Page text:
I’ve been guilty of this myself, remaining friends with those for far too long, putting myself in situations that weren’t aligned with whom I am with no real validation for doing so.
Just like intimate relationships; the investment in friendships contract, evolve stagnate and in some cases become toxic. So why is it difficult to step away from a friendship, even if it becomes unhealthy, toxic, or just unsatisfying.
Why do we stay in relationships when they clearly stop working for us?
You have a past that has emotional value.
BFF, ‘best friends forever’ is a phrase that you’d expect to hear in a primary school playground, however I’ve seen it permeate into the lives of those you’d least expect.
While the nostalgia attached to childhood friendships can lead to closeness that endures and grows over time, it can also hinder the separation process when that friendship stops feeling mutual or fails to evolve.
It’s not the breaking up that is hard, it’s the drama that follows that will haunt you years after – this isn’t validation to stay.
Childhood friends may stay friends because they feel guilty for violating the sacred bond of a friendship. Even the ability to say “we’ve been friends for 20 years” can make exiting a friendship more difficult – especially if at the decision making end.
There is friendship debt still due.
When a friend helps you move through a difficult phase in life, you may feel there is a debt to be repaid. When the friendship becomes conditional it could be time to ask;
- Should I remain or stay within the relationship?
- Was this a condition of the relationship?
- Would I keep another friend bound by these terms?
Relationships should not be conditional but inevitably they always are, because of this they need to be guided by equity rather than equality – see my other article on equity and equality.
Your extended network is dependant on that relationship.
Sometimes extricating yourself from a friendship is particularly difficult if the friendship operates largely in the context of a group. In this scenario, a person may struggle to distance from one friend without disconnecting from a larger social network. As a result, a person may put up with frustrating relationships or mitigate the impact of that one individual in the name of staying part of the collective.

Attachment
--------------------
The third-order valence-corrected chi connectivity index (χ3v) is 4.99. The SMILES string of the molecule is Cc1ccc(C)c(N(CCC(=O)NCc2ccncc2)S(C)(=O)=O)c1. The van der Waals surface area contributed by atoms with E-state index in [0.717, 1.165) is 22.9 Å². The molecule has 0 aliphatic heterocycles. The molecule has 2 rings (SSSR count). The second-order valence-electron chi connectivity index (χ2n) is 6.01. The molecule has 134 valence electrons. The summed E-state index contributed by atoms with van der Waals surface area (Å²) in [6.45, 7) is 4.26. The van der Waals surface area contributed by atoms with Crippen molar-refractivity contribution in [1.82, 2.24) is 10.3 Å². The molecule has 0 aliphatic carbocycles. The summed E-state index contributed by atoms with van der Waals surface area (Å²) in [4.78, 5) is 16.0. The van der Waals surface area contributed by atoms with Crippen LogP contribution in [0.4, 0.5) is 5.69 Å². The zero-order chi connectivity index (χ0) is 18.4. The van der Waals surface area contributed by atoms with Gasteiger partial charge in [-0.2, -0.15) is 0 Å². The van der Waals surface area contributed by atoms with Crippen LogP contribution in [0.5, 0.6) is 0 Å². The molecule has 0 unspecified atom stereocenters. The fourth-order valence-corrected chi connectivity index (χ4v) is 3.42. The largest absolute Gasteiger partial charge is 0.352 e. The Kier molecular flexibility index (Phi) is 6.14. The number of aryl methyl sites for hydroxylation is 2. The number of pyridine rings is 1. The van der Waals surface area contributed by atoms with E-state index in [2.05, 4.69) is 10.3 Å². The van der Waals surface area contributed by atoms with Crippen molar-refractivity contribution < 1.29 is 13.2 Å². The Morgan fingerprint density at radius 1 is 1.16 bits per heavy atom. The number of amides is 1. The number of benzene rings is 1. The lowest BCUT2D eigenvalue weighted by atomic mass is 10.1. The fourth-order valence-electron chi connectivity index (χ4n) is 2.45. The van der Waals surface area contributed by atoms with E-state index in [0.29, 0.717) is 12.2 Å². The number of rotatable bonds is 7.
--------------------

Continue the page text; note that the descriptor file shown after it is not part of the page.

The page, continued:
I receive a lot of emails asking about how to navigate within this area, despite each relationship being very different, cutting ties for a short period of time can be a good way to level the field, it also avoids any miscommunication or potential emotional blame games.
You’ve never broken a friendship before without validation.
Sometimes a relationship goes beyond a point of no return; in hindsight it should have ended long before, and should it have done so would have saved a lot of anxiety, stress and emotional discomfort.
Leaving someone that you once held close is hard. It is painful. It requires sitting with uncomfortable truths that can disrupt routines, traditions, and bonds. But sometimes, it is best for everybody involved. The courage to leave makes room for the people who belong in our lives and help us grow into the people we are supposed to be.
If you are struggling with a friendship, spend just a few moments thinking about what you would say if you were to able to look back at this point as being the turning point in your relationship, it may not be over but just put on a pause.
Thanks for listening; there are hundreds of thousands of podcasts, articles and videos out there, and every time you share, like and subscribe, you help me help more people. For more articles remember to visit the website BenjaminBonetti.com and if you think it is time, then take advantage of the introductory sessions that can be found on the booking page.
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